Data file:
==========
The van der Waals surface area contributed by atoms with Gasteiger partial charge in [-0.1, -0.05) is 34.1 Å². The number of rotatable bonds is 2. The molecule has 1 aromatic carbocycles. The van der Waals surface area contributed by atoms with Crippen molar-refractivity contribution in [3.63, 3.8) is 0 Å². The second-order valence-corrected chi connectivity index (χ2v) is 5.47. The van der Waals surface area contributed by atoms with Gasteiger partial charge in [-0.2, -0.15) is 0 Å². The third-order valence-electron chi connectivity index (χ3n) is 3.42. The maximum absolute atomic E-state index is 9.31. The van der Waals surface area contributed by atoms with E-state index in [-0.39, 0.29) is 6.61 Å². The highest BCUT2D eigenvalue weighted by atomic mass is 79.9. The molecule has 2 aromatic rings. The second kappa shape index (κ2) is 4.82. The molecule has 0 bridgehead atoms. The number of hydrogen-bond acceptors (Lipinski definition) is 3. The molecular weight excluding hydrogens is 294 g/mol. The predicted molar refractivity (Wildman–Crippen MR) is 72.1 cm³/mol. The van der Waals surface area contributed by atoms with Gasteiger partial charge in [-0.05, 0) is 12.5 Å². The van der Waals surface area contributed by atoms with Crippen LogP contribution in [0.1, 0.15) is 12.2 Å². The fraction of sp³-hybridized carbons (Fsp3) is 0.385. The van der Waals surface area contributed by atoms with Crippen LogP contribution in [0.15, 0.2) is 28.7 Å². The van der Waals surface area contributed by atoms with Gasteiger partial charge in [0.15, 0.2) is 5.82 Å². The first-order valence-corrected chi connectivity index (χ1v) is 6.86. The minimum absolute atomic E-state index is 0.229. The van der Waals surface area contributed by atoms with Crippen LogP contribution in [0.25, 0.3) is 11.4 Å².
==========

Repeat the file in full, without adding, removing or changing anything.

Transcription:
The van der Waals surface area contributed by atoms with Gasteiger partial charge in [-0.1, -0.05) is 34.1 Å². The number of rotatable bonds is 2. The molecule has 1 aromatic carbocycles. The van der Waals surface area contributed by atoms with Crippen molar-refractivity contribution in [3.63, 3.8) is 0 Å². The second-order valence-corrected chi connectivity index (χ2v) is 5.47. The van der Waals surface area contributed by atoms with Gasteiger partial charge in [-0.2, -0.15) is 0 Å². The third-order valence-electron chi connectivity index (χ3n) is 3.42. The maximum absolute atomic E-state index is 9.31. The van der Waals surface area contributed by atoms with E-state index in [-0.39, 0.29) is 6.61 Å². The highest BCUT2D eigenvalue weighted by atomic mass is 79.9. The molecule has 2 aromatic rings. The second kappa shape index (κ2) is 4.82. The molecule has 0 bridgehead atoms. The number of hydrogen-bond acceptors (Lipinski definition) is 3. The molecular weight excluding hydrogens is 294 g/mol. The predicted molar refractivity (Wildman–Crippen MR) is 72.1 cm³/mol. The van der Waals surface area contributed by atoms with Gasteiger partial charge in [-0.05, 0) is 12.5 Å². The van der Waals surface area contributed by atoms with Crippen LogP contribution in [0.1, 0.15) is 12.2 Å². The fraction of sp³-hybridized carbons (Fsp3) is 0.385. The van der Waals surface area contributed by atoms with Crippen LogP contribution in [0.15, 0.2) is 28.7 Å². The van der Waals surface area contributed by atoms with Gasteiger partial charge in [0.15, 0.2) is 5.82 Å². The first-order valence-corrected chi connectivity index (χ1v) is 6.86. The minimum absolute atomic E-state index is 0.229. The van der Waals surface area contributed by atoms with Crippen LogP contribution in [0.25, 0.3) is 11.4 Å².